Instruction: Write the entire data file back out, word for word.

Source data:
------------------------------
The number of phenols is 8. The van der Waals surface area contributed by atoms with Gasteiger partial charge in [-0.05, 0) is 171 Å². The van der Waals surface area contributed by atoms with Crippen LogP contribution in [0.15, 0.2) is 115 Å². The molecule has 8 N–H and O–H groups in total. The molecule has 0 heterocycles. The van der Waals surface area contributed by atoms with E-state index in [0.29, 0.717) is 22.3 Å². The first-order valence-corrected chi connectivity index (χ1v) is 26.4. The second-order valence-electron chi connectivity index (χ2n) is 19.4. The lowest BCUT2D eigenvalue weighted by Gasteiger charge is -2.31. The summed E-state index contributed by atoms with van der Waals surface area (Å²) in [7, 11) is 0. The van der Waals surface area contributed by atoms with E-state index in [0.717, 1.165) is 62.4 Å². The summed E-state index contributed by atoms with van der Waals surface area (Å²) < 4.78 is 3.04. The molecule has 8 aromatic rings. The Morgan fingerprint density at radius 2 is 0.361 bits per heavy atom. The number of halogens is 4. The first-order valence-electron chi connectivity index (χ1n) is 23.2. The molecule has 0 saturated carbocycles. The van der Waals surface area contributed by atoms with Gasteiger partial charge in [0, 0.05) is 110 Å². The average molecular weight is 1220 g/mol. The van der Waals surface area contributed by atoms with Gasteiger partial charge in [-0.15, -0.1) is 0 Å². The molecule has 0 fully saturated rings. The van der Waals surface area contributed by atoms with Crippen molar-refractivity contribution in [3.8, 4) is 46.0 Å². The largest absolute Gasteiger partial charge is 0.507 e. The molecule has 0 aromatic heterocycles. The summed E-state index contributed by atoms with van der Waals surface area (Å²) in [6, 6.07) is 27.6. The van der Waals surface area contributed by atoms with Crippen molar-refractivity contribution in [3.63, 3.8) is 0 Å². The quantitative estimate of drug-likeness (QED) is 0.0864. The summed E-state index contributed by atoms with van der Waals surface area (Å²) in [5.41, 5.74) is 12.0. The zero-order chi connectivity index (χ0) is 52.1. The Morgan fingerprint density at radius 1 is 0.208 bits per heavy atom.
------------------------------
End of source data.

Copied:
The number of phenols is 8. The van der Waals surface area contributed by atoms with Gasteiger partial charge in [-0.05, 0) is 171 Å². The van der Waals surface area contributed by atoms with Crippen LogP contribution in [0.15, 0.2) is 115 Å². The molecule has 8 N–H and O–H groups in total. The molecule has 0 heterocycles. The van der Waals surface area contributed by atoms with E-state index in [0.29, 0.717) is 22.3 Å². The first-order valence-corrected chi connectivity index (χ1v) is 26.4. The second-order valence-electron chi connectivity index (χ2n) is 19.4. The lowest BCUT2D eigenvalue weighted by Gasteiger charge is -2.31. The summed E-state index contributed by atoms with van der Waals surface area (Å²) in [7, 11) is 0. The van der Waals surface area contributed by atoms with E-state index in [0.717, 1.165) is 62.4 Å². The summed E-state index contributed by atoms with van der Waals surface area (Å²) < 4.78 is 3.04. The molecule has 8 aromatic rings. The Morgan fingerprint density at radius 2 is 0.361 bits per heavy atom. The number of halogens is 4. The first-order valence-electron chi connectivity index (χ1n) is 23.2. The molecule has 0 saturated carbocycles. The van der Waals surface area contributed by atoms with Gasteiger partial charge in [0, 0.05) is 110 Å². The average molecular weight is 1220 g/mol. The van der Waals surface area contributed by atoms with Gasteiger partial charge in [-0.15, -0.1) is 0 Å². The molecule has 0 fully saturated rings. The van der Waals surface area contributed by atoms with Crippen molar-refractivity contribution in [3.8, 4) is 46.0 Å². The largest absolute Gasteiger partial charge is 0.507 e. The molecule has 0 aromatic heterocycles. The summed E-state index contributed by atoms with van der Waals surface area (Å²) in [6, 6.07) is 27.6. The van der Waals surface area contributed by atoms with Crippen molar-refractivity contribution in [3.63, 3.8) is 0 Å². The quantitative estimate of drug-likeness (QED) is 0.0864. The summed E-state index contributed by atoms with van der Waals surface area (Å²) in [5.41, 5.74) is 12.0. The zero-order chi connectivity index (χ0) is 52.1. The Morgan fingerprint density at radius 1 is 0.208 bits per heavy atom.